|History of values|
|2007 discussion · 2008+ consensus|
|Framing · Transcripts · Themes · Synthesis|
|Vision · Mission · Guiding principles|
2006 discussion: Mission and Vision statements
The WMF's Board of Trustees drafted the Mission statement, and a revised Vision statement, in October 2006. Erik Möller, then a member of the Board, started a follow-up discussion with the communities on foundation-l the following month, as well as another discussion in January 2007. The Mission and Vision statements were approved by the Board later that year, in April 2007.
2007 discussion: Values
In 2007, Florence Devouard (then chair of the Wikimedia Foundation's Board of Trustees) started a discussion about the Foundation's values on the foundation-l list. A list of 16 values was first drafted by the Board and the Advisory Board as an "exercise", and discussed on Meta-Wiki (alongside other input, such as the text of the English Wikipedia's Five Pillars) with the larger communities.
Florence restarted the discussion on January 29, 2008 on foundation-l, presenting a new draft ("I have been thinking over it in the past few weeks, and here is the result of my list") consisting of a longer text listing six core values together with explanations, and proposing "to the board to finalize the values of Wikimedia Foundation."
2009 Strategy proposal
During the 2009 Strategic planning process, Ad Huikeshoven wrote a proposal related to values, entitled Values - what is important to us, as an organization?. The stated motivation was this:
Clarifying the values and what behaviors people expect of each other may also bring to the surface underlying differences between the board and staff. People may discover that some of the ongoing conflicts about programs and the direction of the agency have been due to contradictory values or diverse interpretations of what the Core Values mean.
The benefits for exploring Core Values and risking to work through the conflicts, though, are greater levels of trust among the staff and between the staff and board, more creativity, more cohesion among the staff, and more flexible management.
The proposal is also notable in that it referred to the values as applying to the Wikimedia movement, not just the Wikimedia Foundation.
2013 Guiding principles
In 2013, then-Executive Director Sue Gardner drafted a list of Guiding principles for the WMF, which were discussed widely with the community on Meta during March and April of that year, and then presented to, and officially approved by the Board in May.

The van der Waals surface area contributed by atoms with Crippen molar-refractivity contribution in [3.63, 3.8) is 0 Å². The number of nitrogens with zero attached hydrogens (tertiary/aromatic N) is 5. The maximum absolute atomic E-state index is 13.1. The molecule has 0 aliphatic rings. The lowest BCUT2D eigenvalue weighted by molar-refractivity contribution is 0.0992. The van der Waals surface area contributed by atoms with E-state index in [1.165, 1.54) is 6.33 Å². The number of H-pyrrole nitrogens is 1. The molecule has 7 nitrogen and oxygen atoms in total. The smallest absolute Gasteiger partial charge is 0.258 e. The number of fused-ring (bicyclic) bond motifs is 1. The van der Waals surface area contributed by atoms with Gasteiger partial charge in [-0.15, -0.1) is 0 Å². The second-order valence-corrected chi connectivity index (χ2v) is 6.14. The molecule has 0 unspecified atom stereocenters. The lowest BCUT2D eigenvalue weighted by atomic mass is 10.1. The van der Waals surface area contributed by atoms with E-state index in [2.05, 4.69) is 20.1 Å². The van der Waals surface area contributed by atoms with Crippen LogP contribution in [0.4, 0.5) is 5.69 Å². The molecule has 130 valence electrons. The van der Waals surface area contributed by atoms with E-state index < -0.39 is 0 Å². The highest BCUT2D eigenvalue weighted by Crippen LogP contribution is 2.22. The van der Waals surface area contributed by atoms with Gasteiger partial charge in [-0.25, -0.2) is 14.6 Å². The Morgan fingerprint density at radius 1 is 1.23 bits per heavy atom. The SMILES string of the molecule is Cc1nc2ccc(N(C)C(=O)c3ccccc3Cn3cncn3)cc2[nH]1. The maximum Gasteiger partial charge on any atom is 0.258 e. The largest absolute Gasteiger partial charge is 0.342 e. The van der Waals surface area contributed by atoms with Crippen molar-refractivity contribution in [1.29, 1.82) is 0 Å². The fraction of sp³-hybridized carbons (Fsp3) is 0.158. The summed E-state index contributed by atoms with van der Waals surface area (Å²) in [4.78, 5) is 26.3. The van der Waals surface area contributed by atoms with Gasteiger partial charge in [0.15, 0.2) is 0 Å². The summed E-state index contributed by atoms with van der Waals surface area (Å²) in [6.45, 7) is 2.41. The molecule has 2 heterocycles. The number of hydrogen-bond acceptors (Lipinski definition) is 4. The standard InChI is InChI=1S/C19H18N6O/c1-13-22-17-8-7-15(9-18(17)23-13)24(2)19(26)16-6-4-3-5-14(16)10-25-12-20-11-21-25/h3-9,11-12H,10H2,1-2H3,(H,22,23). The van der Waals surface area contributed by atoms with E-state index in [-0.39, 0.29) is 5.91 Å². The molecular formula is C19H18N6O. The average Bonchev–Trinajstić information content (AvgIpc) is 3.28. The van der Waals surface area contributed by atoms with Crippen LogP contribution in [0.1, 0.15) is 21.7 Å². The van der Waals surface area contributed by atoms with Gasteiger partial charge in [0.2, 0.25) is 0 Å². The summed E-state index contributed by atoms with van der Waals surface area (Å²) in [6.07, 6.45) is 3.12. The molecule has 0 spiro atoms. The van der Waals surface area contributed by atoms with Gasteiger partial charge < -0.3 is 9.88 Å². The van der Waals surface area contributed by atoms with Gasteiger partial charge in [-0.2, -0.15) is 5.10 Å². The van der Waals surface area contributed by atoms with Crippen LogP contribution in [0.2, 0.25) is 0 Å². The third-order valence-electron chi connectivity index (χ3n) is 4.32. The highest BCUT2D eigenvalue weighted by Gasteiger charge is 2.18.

That resolution indicates that the guiding principles "may come to replace the previous list of values", but no confirmation could be found for that replacement. A conflicting statement from Sue Gardner indicates that "This document isn't intended to supersede the Values document. It's actually intended to flesh out the values a little bit further, so it's more explicit how we live them on a day-to-day basis at the staff level."
In early 2016, there was a renewed interest in the topic of Wikimedia values. In January, Guillaume Paumier inquired on wikimedia-l about the origin and official status of the WMF's values and guiding principles. Former Board member SJ Klein indicated that the guiding principles had not replaced the values, and that there had been "brainstorming sessions at the Board+ED retreat in Nov 2014". The outcome was that the values and principles were not immutable, and there was a plan to hold a similar discussion in the 2015 public strategy discussion. (This didn't happen.)
Florence also responded to the thread, confirming that the values were "the result of a soft consensus". She likened them to Wikipedia's Five pillars, explaining that the goal was to have "soft consensus on a version till the time we rework the text to make it clearer. Or till the time we feel like an additional pillar must be added."
Shortly after, there was also a separate workshop about values at the WMF's annual employee meeting.
It has been suggested that the WMF and the Wikimedia movement might benefit from setting up a regular discussion (e.g. annually) to review the alignment between the WMF and its values. That process has not been set up yet; it is (as of February 2016) being discussed at Values/Review/2016.